Merritt Hawkins noted that radiologists had been absent from its top 10 list since 2007. The specialty's return is due to an increase in diagnostic imaging procedures, a more limited pool of candidates, and the proliferation of teleradiology services.
The firm said it received 80 requests for radiologist searches in 2016/2017, up 100% from 40 in 2015/2016. The growth was enough to land radiology in the tenth spot on the list, which was topped by family medicine physicians, psychiatrists, and internal medicine doctors.
|Growth in recruiting searches for radiologists
|Searches for radiologists
The firm also reported an average salary for radiologists of $436,000 in the 2016/2017 period.
The company characterized radiology's resurgence as the continuance of a comeback. Demand for radiologists had diminished starting in 2003, when the specialty topped Merritt's list of most requested search assignments. Contributing to the decline was a "robust" supply of residents entering the job market, reimbursement cuts, and utilization suppression.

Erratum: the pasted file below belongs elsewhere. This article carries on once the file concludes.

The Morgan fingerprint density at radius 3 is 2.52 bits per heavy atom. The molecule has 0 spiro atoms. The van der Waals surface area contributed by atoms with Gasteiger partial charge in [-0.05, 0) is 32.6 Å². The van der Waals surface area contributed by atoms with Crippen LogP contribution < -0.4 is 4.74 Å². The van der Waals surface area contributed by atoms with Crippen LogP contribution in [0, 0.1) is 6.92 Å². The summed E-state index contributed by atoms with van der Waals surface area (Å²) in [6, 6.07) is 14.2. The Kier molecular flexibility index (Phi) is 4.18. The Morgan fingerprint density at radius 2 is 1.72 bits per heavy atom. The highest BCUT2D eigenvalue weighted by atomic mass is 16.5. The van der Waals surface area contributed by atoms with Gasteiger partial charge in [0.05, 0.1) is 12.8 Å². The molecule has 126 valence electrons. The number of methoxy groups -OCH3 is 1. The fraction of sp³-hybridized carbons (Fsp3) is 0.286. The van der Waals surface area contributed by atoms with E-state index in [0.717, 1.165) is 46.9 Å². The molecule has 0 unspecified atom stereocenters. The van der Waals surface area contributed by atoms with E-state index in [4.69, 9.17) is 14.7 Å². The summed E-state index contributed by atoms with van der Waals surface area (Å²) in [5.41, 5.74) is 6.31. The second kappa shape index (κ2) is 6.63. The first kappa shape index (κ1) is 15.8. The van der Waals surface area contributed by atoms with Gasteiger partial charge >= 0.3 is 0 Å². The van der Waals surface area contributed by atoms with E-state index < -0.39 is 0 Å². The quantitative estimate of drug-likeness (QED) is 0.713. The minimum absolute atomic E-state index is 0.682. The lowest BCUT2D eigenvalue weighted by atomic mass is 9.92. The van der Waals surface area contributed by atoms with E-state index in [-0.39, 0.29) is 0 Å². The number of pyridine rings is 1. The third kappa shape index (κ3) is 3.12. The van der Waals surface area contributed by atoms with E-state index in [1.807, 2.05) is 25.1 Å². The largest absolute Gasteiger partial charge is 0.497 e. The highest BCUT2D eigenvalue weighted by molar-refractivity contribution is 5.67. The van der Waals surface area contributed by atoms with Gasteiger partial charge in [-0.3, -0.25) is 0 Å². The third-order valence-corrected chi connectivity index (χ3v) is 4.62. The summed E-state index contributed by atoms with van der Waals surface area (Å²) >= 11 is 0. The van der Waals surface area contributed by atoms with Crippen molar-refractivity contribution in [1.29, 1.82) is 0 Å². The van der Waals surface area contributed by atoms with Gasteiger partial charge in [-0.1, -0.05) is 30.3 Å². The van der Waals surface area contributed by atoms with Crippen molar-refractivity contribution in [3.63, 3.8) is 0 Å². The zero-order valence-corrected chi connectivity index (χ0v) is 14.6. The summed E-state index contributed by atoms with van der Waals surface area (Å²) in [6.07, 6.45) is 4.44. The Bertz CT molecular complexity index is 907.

But renewed demand for radiologists is "inevitable," according to the report, "because imaging remains central to diagnostic and procedural work in today's healthcare system, in which very little transpires without an image." Also, due to an improving economy and an aging population, "demand for radiologists was going to rise at some point." What's more, close to 50% of radiologists are older than 55, "and attrition is beginning to reduce the candidate pool."
Teleradiology has affected the field, but Merritt noted that demand is at the level where clients are seeking both traditional onsite radiologists as well as teleradiologists.
The report can be accessed by clicking here.
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